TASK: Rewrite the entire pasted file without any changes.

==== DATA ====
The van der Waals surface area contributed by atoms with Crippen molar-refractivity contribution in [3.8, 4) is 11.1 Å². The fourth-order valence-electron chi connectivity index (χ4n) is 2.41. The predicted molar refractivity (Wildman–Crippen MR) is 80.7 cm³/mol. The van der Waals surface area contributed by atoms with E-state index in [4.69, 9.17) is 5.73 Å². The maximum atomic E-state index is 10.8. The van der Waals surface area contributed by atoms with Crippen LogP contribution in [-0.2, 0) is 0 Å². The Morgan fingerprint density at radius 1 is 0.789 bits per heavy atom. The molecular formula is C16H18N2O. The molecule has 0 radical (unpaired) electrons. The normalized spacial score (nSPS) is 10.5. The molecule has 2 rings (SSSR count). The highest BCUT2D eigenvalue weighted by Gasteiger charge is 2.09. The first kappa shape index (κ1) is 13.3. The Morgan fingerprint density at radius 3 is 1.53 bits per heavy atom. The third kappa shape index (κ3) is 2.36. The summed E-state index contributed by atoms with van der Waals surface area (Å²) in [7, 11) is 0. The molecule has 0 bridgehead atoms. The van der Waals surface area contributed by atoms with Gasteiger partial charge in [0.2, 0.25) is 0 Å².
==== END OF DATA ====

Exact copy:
The van der Waals surface area contributed by atoms with Crippen molar-refractivity contribution in [3.8, 4) is 11.1 Å². The fourth-order valence-electron chi connectivity index (χ4n) is 2.41. The predicted molar refractivity (Wildman–Crippen MR) is 80.7 cm³/mol. The van der Waals surface area contributed by atoms with E-state index in [4.69, 9.17) is 5.73 Å². The maximum atomic E-state index is 10.8. The van der Waals surface area contributed by atoms with Crippen LogP contribution in [-0.2, 0) is 0 Å². The Morgan fingerprint density at radius 1 is 0.789 bits per heavy atom. The molecular formula is C16H18N2O. The molecule has 0 radical (unpaired) electrons. The normalized spacial score (nSPS) is 10.5. The molecule has 2 rings (SSSR count). The highest BCUT2D eigenvalue weighted by Gasteiger charge is 2.09. The first kappa shape index (κ1) is 13.3. The Morgan fingerprint density at radius 3 is 1.53 bits per heavy atom. The third kappa shape index (κ3) is 2.36. The summed E-state index contributed by atoms with van der Waals surface area (Å²) in [7, 11) is 0. The molecule has 0 bridgehead atoms. The van der Waals surface area contributed by atoms with Gasteiger partial charge in [0.2, 0.25) is 0 Å².